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Goldman Sachs Linked to Animal Cruelty and Fast Food Giant Burger King

May 25, 2010

It should come as no surprise that the unscrupulous leaders of Goldman Sachs try to wiggle out of corporate responsibility are endangering animals somewhere, and really is anyone surprised?  Goldman Sachs has bought shares of international agribusiness = factory farming and Burger King, which has been criticized for paying poverty wages:

the white shoe investment bank and securities firm has, in recent years, entered the messy world of global agribusiness.

That’s right: Goldman Sachs is in the business of factory farming. Perhaps I shouldn’t have been surprised: in the late 18th century, the area around Wall Street housed slaughterhouses and tanneries. The word capitalism itself is rooted in the trade of (live)stock measured by head (Latin: capita) of cattle. Nonetheless, the parallels between the killings made on Wall Street then and now are not only eerie, but consequential. Just as the securitized debt deals Goldman was hawking may be, in Warren Buffett’s words, “financial weapons of mass destruction,” putting the whole economic system at risk of collapse, factory farming carries a parallel risk — of environmental destruction and exploitation of resources, prospects for food security, and animals, all on a mass scale.

Unfortunately, the Senate inquiry into Goldman’s alleged malfeasance is unlikely to question why the company in 2008 decided to acquire ten intensive poultry farms in China’s Hunan and Fujian provinces for $300 million. While Goldman isn’t running the farms itself (that’s outsourced) it retains control over the prices. “So for the record, that’s: U.S. mortgages = bad . . . Asian livestock = good,” is how the website Business Insider described the deal.

This isn’t the firm’s first foray into this arena. Goldman is also principal owner of Burger King, joining Bain and Texas Pacific in 2002 in a $2.26 billion takeover of the fast food giant. Labor activists have criticized Goldman for the poverty wages earned by full-time Burger King workers…

Asian livestock?  Like the Asian livestock formerly associated with bird flu?  Maybe Asian livestock associated with massive slaughterhouses?

Huffington Post article writer Mia MacDonald asks the question of whether or not the US bail-out of the Goldman Sach’s disastrous financial schemes now means that our tax dollars are supporting animal cruelty and environmental pollution on a large scale, well as big as China:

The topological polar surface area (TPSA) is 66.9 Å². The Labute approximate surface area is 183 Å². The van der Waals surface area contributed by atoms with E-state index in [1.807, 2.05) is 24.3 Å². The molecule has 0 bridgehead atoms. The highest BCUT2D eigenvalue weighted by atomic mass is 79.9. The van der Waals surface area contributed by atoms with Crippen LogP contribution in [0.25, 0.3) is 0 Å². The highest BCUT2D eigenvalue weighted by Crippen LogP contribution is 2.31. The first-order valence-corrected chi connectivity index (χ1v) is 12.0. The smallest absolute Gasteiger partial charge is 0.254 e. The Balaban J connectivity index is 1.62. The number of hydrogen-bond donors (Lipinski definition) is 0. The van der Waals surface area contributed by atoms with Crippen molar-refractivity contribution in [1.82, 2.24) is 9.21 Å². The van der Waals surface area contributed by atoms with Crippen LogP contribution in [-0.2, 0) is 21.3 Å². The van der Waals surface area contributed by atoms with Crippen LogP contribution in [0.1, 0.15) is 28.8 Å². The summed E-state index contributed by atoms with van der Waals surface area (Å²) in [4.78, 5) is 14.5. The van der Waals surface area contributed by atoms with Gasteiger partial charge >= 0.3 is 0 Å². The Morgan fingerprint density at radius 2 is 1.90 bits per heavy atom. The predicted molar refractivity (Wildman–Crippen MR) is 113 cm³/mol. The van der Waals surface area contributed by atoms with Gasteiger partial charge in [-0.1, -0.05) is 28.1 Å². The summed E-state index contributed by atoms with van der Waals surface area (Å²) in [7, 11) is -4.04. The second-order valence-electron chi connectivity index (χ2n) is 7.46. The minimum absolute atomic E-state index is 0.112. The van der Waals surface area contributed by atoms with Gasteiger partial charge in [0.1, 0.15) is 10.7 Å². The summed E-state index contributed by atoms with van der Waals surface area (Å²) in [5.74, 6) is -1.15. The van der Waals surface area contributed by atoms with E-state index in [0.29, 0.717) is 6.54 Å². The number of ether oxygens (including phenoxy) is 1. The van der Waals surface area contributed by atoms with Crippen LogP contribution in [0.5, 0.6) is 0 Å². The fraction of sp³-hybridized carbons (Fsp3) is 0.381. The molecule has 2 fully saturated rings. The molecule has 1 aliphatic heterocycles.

According to Wu Weixiang, an associate professor at China’s Zhejiang University’s Agriculture College, “Domestic animal and poultry waste has become a major source of environmental pollution.” Indeed, China’s billions of farmed animals produce an estimated 2.7 billion tons of manure a year–three-and-a-half times industrial solid waste levels–and runoff from livestock facilities has led to a significant “dead zone” in the South China Sea, akin to that in the Gulf of Mexico, which is also the result of agriculture.

The poultry deal also contradicts a Goldman business principle. “Our responsibility for environmental stewardship does not fluctuate with changing economic conditions,” the firm’s 2008 Environmental Report states. “We hope our work continues to inspire action and creative market-based solutions that can help our environment endure and thrive.

Only three percent of China’s large and medium-sized livestock operations have facilities to treat animal wastes, according to Xu Cheng, a professor at China Agricultural University. Do Goldman’s?

Just a year and a half ago, Goldman was kept afloat by billions of dollars in U.S. government funds. Does that mean U.S. taxpayer dollars subsidized cruel, polluting, climate-heating factory farms in China? Even if the connection isn’t direct, what are we to make of an elite private equity firm like Goldman helping expand industrial-scale animal facilities?

While Goldman Sachs plays to the concept of environmental protection with pathetic little quotations of oft-ignored pandering on its website, Goldman’s actions certainly speak louder than its words.

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